I remember watching the sun rise with a guy I'd met the day before as we walked along the light rail tracks. It was too early for the train to arrive at the station we'd started from, so we were walking to the next station where the train would be running. Didn't matter that the walk probably took about as long as waiting. We walked. We talked. The sun came up.
I remember one night a month later, not long before I moved away from that city, standing on the light rail platform saying goodbye to friends and that same friend gave me a hug, picked me up, and swung me around because he remembered I'd said no one had ever done that to me before. It was the perfect "I'll see you again one day." And I remember us going out with other friends, this time in San Francisco, in the Castro, on his 21st birthday, two days after my 26th. I grinned and said he could finally buy me a drink. And he did.
For a summer, I lived with a friend in SoCal. We got year passes to Disneyland and visited the park whenever we felt like it, even for just a few hours. It felt like freedom. I remember the Pinnochio ride breaking down, and we thought it was our fault because we'd been taking pictures of ourselves making faces. It was not. We took pictures of each other with the scenery while being escorted out by a park employee, who kept asking tiredly, "Please don't do that."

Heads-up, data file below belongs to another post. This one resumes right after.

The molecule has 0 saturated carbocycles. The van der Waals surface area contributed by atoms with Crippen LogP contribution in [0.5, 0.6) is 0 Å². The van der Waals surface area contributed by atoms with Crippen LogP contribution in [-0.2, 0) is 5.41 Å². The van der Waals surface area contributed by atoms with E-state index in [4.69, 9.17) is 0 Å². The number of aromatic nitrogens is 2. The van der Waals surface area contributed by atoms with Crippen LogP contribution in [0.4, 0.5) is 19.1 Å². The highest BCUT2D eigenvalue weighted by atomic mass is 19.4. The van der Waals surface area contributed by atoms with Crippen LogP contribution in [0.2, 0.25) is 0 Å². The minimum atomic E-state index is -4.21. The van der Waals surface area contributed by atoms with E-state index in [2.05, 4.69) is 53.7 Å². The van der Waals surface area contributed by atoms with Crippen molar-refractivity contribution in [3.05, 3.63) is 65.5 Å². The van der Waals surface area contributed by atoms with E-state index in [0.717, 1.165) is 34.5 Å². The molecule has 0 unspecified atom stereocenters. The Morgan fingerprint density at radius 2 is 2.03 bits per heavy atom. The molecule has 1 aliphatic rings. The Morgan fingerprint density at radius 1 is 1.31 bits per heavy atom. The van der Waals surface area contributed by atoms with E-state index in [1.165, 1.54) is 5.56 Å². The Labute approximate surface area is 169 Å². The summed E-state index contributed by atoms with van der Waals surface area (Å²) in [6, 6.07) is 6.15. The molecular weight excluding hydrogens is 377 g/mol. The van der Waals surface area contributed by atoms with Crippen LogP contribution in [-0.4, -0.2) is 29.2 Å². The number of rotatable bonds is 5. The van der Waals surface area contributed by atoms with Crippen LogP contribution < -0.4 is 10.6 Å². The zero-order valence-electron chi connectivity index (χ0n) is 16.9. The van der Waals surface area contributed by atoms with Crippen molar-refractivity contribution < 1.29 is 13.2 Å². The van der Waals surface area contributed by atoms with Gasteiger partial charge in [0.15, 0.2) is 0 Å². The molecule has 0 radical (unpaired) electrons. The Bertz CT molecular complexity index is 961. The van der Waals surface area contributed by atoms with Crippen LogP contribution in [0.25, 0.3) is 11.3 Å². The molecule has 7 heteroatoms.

Back in the Bay, I remember walking home one night along the same route as a coworker whom I'd always found fascinating, but he never talked to me. Never really talked to anyone. He had his earbuds in and I respected that, so we walked in silence. About halfway to my turn-off, he took out his earbuds and started talking to me, I guess because walking right next to someone you know and not talking to them is awkward. He talked about philosophy, his major. He quoted Locke. I must have answered capably enough because the next night after work I found him waiting at the door asking, "Are we walking home together again tonight?"